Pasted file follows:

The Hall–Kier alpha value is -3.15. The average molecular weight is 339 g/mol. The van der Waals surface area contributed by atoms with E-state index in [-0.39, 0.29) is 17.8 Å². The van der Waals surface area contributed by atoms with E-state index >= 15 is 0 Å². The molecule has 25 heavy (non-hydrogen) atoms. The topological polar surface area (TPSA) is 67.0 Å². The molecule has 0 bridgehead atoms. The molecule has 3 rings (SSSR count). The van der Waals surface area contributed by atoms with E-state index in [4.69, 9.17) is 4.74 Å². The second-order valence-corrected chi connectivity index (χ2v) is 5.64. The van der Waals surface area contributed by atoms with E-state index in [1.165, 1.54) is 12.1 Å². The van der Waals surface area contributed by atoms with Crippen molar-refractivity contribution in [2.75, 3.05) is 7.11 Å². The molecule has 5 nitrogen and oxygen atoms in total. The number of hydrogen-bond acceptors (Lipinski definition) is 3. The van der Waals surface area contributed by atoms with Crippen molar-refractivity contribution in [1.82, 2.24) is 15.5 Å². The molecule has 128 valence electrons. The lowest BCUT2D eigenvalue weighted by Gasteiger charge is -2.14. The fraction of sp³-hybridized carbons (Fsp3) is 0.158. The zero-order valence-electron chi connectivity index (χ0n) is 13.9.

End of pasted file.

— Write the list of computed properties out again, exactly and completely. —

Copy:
The Hall–Kier alpha value is -3.15. The average molecular weight is 339 g/mol. The van der Waals surface area contributed by atoms with E-state index in [-0.39, 0.29) is 17.8 Å². The van der Waals surface area contributed by atoms with E-state index >= 15 is 0 Å². The molecule has 25 heavy (non-hydrogen) atoms. The topological polar surface area (TPSA) is 67.0 Å². The molecule has 0 bridgehead atoms. The molecule has 3 rings (SSSR count). The van der Waals surface area contributed by atoms with E-state index in [4.69, 9.17) is 4.74 Å². The second-order valence-corrected chi connectivity index (χ2v) is 5.64. The van der Waals surface area contributed by atoms with E-state index in [1.165, 1.54) is 12.1 Å². The van der Waals surface area contributed by atoms with Crippen molar-refractivity contribution in [2.75, 3.05) is 7.11 Å². The molecule has 5 nitrogen and oxygen atoms in total. The number of hydrogen-bond acceptors (Lipinski definition) is 3. The van der Waals surface area contributed by atoms with Crippen molar-refractivity contribution in [1.82, 2.24) is 15.5 Å². The molecule has 128 valence electrons. The lowest BCUT2D eigenvalue weighted by Gasteiger charge is -2.14. The fraction of sp³-hybridized carbons (Fsp3) is 0.158. The zero-order valence-electron chi connectivity index (χ0n) is 13.9.